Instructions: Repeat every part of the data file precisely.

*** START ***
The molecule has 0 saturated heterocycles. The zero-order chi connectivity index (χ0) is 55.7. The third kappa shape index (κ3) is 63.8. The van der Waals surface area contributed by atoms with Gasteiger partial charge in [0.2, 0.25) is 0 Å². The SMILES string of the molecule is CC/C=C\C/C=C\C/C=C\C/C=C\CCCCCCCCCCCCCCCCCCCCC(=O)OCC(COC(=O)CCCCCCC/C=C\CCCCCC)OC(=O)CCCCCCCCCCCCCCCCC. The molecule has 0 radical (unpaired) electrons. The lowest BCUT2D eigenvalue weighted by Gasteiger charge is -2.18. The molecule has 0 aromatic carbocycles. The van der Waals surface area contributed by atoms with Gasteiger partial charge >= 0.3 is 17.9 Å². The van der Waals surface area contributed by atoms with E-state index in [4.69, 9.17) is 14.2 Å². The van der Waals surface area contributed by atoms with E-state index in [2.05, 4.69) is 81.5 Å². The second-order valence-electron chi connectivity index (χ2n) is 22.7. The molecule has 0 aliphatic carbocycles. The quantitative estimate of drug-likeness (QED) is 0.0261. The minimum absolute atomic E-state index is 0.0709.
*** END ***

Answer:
The molecule has 0 saturated heterocycles. The zero-order chi connectivity index (χ0) is 55.7. The third kappa shape index (κ3) is 63.8. The van der Waals surface area contributed by atoms with Gasteiger partial charge in [0.2, 0.25) is 0 Å². The SMILES string of the molecule is CC/C=C\C/C=C\C/C=C\C/C=C\CCCCCCCCCCCCCCCCCCCCC(=O)OCC(COC(=O)CCCCCCC/C=C\CCCCCC)OC(=O)CCCCCCCCCCCCCCCCC. The molecule has 0 radical (unpaired) electrons. The lowest BCUT2D eigenvalue weighted by Gasteiger charge is -2.18. The molecule has 0 aromatic carbocycles. The van der Waals surface area contributed by atoms with Gasteiger partial charge >= 0.3 is 17.9 Å². The van der Waals surface area contributed by atoms with E-state index in [4.69, 9.17) is 14.2 Å². The van der Waals surface area contributed by atoms with E-state index in [2.05, 4.69) is 81.5 Å². The second-order valence-electron chi connectivity index (χ2n) is 22.7. The molecule has 0 aliphatic carbocycles. The quantitative estimate of drug-likeness (QED) is 0.0261. The minimum absolute atomic E-state index is 0.0709.